Progress Bar The stie has a tab where you can see your progress.  You could see your score on the quiz/homework/exam along with what % of the week’s lecture you have completed. The biggest thing I would change is to provide a list of what you get wrong. (I was informed you can expand the score to see this. I guess minor usability thing since I missed it). I want to know which questions I got wrong way more than I want to know my score.  I had to rewatch each homework question to find the things I got wrong so I could learn why.
Announcements The home page had announcements like corrections and due dates.  Having due dates prominent helps.  And even though scores don’t matter, the course is heavily cumulative so you can’t really fall behind.  Plus discussions vary on the progress of the course. Some corrections were posted on the home page and some were not.  Others were quietly made on twitter/facebook/in the question itself.  Would be nice to have this centralized.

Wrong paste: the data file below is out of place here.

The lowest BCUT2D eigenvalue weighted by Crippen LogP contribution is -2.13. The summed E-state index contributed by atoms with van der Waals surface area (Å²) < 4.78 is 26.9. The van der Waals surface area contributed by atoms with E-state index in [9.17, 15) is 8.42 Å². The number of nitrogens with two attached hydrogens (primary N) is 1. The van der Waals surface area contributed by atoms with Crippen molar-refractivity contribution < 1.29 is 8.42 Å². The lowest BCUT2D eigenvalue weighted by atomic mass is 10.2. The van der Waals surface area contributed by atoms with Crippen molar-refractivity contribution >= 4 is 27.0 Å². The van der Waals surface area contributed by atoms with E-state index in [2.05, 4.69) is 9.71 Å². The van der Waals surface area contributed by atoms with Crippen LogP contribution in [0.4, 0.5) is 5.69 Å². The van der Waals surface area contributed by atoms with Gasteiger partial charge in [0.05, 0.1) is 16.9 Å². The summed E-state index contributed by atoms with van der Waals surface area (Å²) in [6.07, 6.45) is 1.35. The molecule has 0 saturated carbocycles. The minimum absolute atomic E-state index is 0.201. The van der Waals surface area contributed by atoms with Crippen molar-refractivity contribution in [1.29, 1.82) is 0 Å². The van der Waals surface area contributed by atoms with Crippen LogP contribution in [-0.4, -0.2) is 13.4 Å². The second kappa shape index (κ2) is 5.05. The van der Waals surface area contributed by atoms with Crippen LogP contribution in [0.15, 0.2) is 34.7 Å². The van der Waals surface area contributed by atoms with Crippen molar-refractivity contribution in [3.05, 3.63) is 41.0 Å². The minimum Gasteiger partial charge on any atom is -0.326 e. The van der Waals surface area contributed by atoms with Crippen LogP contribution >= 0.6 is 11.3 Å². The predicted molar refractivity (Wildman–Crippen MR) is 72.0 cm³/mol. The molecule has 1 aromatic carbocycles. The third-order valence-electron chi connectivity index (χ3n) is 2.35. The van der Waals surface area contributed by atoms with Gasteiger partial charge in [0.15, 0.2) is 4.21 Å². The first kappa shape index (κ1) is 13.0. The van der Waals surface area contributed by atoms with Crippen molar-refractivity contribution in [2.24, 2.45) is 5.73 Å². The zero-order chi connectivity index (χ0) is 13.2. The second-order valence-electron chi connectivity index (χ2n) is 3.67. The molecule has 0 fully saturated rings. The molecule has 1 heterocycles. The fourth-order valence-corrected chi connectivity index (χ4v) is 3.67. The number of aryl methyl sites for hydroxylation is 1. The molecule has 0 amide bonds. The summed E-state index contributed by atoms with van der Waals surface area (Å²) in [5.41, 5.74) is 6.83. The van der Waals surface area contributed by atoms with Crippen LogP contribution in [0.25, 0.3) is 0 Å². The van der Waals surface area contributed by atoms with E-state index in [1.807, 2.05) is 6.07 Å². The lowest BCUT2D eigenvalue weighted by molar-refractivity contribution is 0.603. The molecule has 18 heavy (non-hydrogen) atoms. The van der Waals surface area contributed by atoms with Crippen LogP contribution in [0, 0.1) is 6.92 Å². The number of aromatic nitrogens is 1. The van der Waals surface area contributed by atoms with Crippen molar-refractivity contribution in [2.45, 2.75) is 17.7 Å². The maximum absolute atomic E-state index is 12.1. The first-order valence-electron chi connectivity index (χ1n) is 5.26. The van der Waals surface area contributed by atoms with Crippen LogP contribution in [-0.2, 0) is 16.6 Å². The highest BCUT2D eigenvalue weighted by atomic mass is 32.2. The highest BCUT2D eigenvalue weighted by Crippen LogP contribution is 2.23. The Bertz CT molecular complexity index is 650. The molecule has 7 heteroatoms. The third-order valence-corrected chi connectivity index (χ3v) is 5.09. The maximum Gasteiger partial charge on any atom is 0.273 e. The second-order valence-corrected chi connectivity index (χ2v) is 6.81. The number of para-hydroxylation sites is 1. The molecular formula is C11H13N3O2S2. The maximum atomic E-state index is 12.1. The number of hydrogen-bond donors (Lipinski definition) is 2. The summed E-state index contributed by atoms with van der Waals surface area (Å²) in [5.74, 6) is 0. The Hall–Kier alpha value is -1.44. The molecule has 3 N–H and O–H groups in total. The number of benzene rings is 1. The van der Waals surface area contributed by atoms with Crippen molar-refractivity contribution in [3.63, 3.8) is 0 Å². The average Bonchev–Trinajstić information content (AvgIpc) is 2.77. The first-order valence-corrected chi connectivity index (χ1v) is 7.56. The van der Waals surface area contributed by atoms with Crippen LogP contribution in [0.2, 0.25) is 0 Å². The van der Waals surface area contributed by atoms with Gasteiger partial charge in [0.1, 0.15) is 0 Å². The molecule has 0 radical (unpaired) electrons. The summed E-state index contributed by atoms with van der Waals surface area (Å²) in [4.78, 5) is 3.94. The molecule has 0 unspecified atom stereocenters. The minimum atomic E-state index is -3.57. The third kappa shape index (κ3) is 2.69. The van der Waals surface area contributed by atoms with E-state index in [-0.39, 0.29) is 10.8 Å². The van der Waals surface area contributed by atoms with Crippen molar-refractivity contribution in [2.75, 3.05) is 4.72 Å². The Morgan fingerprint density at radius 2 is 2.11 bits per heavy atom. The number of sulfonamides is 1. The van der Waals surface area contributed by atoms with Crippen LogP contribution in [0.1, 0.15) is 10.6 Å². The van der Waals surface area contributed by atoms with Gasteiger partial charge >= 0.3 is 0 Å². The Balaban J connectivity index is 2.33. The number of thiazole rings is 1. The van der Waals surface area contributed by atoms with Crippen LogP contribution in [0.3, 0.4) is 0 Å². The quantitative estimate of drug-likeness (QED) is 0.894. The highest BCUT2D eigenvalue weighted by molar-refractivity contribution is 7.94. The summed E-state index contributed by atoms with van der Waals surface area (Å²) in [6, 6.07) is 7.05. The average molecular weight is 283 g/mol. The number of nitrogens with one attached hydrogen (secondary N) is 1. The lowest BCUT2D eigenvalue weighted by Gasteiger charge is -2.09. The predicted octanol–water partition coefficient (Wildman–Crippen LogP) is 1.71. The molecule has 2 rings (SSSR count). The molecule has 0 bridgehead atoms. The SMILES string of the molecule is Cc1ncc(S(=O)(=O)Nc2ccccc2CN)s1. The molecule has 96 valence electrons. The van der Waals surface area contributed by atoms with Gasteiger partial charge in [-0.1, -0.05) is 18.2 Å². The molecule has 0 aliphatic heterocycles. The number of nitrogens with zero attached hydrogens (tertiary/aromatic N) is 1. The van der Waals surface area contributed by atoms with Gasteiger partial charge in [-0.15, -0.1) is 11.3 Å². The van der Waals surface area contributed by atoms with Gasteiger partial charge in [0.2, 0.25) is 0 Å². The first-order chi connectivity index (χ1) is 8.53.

Office hours I didn’t participate. I can’t possibly have feedback on something I didn’t look at!

My measure of success

I know a lot of things I didn’t before the class started.  That is *much* more important than the score.  While I did buy a used copy of the 2nd edition of the textbook, the class itself was free (and buying the book was optional.)  When I started, I figured I would try it and see if I wanted to stay with it.  Every week I learned a lot and it was enjoyable so I stuck with it. I enjoyed learning the theory.  In particular liked how it applied to robotics and language processing.

How I did

I’d like to repeat the part about learning being the important part here.  When one says that someone often chimes in “oh, that’s just because you didn’t do well.”  So I’ll share that my average is in the mid 90s.  (Not including the final which isn’t due yet.)

My comments to the upset people